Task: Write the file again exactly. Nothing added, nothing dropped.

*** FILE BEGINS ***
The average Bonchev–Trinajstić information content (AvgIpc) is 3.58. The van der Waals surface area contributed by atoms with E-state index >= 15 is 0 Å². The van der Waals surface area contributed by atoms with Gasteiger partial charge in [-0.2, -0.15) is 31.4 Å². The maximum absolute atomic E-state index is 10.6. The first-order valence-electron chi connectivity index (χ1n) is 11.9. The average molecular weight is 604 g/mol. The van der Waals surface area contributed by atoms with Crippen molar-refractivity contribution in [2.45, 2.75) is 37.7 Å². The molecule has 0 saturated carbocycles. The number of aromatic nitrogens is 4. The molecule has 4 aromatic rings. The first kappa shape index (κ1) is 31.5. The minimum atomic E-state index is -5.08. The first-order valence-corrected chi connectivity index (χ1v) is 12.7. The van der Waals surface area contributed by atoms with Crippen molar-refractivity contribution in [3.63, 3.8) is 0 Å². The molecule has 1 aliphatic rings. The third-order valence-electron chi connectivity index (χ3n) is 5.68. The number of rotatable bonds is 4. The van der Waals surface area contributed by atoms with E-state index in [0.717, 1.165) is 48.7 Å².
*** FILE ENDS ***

The average Bonchev–Trinajstić information content (AvgIpc) is 3.58. The van der Waals surface area contributed by atoms with E-state index >= 15 is 0 Å². The van der Waals surface area contributed by atoms with Gasteiger partial charge in [-0.2, -0.15) is 31.4 Å². The maximum absolute atomic E-state index is 10.6. The first-order valence-electron chi connectivity index (χ1n) is 11.9. The average molecular weight is 604 g/mol. The van der Waals surface area contributed by atoms with Crippen molar-refractivity contribution in [2.45, 2.75) is 37.7 Å². The molecule has 0 saturated carbocycles. The number of aromatic nitrogens is 4. The molecule has 4 aromatic rings. The first kappa shape index (κ1) is 31.5. The minimum atomic E-state index is -5.08. The first-order valence-corrected chi connectivity index (χ1v) is 12.7. The van der Waals surface area contributed by atoms with Crippen molar-refractivity contribution in [3.63, 3.8) is 0 Å². The molecule has 1 aliphatic rings. The third-order valence-electron chi connectivity index (χ3n) is 5.68. The number of rotatable bonds is 4. The van der Waals surface area contributed by atoms with E-state index in [0.717, 1.165) is 48.7 Å².